2018 Lincoln Navigator Review

Navigator

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2018 Lincoln Navigator Overview

The Lincoln Navigator was a big deal when it debuted 20 years ago, and although it was somewhat overshadowed by the Cadillac Escalade shortly thereafter, it’s remained a popular choice for anyone seeking maximum size and maximum luxury. Based on the redesigned Ford Expedition, the Navigator is all-new for 2018, with a look reminiscent of the Continental sedan and an eyebrow-raising amount of luxury and technology. Think of just about any modern convenience feature, and the 2018 Navigator has it. Pricing will start at $72,055 for the base Premiere trim.

The 2018 Navigator is once again equipped with a twin-turbo 3.5-liter V6 engine rather than a V8, although its output has been boosted to 450 hp and 500 lb-ft of torque. The V6 comes with an automatic stop-start function and is mated to a 10-speed automatic gearbox, with the choice of rear-wheel drive (RWD) or all-wheel drive (AWD). Further specs aren’t out yet, but Lincoln is aiming for the Navigator to equal or better the rival Escalade’s 15 mpg city, 21 highway, and 17 combined and tow more than 8,300 pounds.

Once on the road, drivers can choose from six different drive modes for the Navigator, with Normal as the default. Conserve is essentially an eco mode for preserving fuel, while other modes include Excite for sporty driving, Slippery for rain, Deep Conditions for snow or mud, and Slow Climb, which locks the rear differential for tackling steep gradients. Also available is a tow mode that will engage automatically once a trailer is attached at the back of the vehicle. All modes adjust the throttle response, shift timing, stability control system, and active dampers.

Just stepping into the Navigator is an experience—the LED running lights and taillights flick on as the driver approaches, while another lamp illuminates the ground in front of the driver’s feet before the door is even opened. There are even lights in the door-handle cups to help locate them at night, and the seat-belt buckles are LED-illuminated.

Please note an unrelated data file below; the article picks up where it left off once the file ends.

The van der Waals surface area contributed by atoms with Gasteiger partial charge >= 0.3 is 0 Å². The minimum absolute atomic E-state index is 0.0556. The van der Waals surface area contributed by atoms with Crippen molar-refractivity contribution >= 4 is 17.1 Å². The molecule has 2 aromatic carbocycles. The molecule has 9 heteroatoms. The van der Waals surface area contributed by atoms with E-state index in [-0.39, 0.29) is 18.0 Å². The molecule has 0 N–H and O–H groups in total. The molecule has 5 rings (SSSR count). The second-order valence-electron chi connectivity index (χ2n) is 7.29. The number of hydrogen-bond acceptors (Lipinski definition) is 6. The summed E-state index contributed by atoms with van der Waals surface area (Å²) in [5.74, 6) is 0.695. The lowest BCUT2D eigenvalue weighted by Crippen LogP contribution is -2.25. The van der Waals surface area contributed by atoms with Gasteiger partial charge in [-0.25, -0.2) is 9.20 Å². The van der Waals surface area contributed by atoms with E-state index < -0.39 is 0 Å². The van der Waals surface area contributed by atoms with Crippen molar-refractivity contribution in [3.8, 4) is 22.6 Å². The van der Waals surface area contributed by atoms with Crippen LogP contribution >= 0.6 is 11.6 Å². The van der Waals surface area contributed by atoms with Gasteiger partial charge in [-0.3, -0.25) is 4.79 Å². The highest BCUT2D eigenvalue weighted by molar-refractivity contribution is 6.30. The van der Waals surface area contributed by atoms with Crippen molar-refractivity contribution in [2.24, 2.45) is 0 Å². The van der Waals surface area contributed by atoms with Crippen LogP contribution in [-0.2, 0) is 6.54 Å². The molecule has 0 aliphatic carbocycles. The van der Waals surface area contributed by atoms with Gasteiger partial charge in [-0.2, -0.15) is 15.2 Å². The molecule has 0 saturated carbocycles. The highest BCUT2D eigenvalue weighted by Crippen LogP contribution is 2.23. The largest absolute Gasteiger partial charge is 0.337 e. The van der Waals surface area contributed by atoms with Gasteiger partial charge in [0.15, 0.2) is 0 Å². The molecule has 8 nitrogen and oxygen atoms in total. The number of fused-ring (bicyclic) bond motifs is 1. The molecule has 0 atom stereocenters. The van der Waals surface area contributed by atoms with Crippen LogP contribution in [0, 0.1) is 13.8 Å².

The Navigator’s interior is where Lincoln seems to have devoted the most attention, and it appears to be time well spent. The cabin is swathed in leather and provides a much quieter ride, thanks to laminated windows and a noise-canceling system. As for features, the Navigator is equipped with a built-in 4G Wi-Fi hotspot, a 12-inch configurable LCD screen in place of a gauge cluster, Ford’s Sync 3 infotainment system, and 10-way power-adjustable heated front seats.

Each row of seats in the Navigator gets not one but two USB ports and a 12-volt power outlet, in addition to a fourth 12-volt outlet in the cargo area and a 110-volt outlet in the second row. The second row can be configured as either captain’s chairs or a bench seat and has its own separate climate control functions. A second-row entertainment system is also available, with a 10-inch screen built into the back of each front seat. Android wireless device mirroring and a USB port allow mobile devices to connect with the entertainment system, with the ability to stream from a different device on each screen. A 20-speaker Revel Ultima sound system is an optional extra.

As for safety equipment, the Navigator comes standard with forward and reverse sensing systems, blind-spot monitoring with cross-traffic alert, and a reversing camera, while available options include a 360-degree camera, adaptive cruise control, and a trailer assist system. When it comes to crash testing, the 2018 model is too new to have any results yet, but the previous generation received a 5-star overall rating from the National Highway Traffic and Safety Association (NHTSA) and it’s reasonable to expect the new version to perform just as well.

The 2018 Navigator is a sharp-looking vehicle inside and out, and Lincoln has clearly pulled out all the stops when it comes to technology and luxury. It’s big, thirsty, expensive, and a bit ostentatious, but that’s all part of the appeal, and Lincoln has certainly upped the ante with this next-generation model.

Updated

Andrew Newton first got into cars through vintage racing a Formula Vee. After receiving history degrees, he followed his passion for cars and became a contributor for sites like Sports Car Digest, BoldRide.com and JamesEdition.com in addition to serving as Education Manager at the Larz Anderson Auto Museum in Brookline, MA. Andrew currently covers the collector car market full time as Auction Editor for Hagerty Classic Car Insurance.

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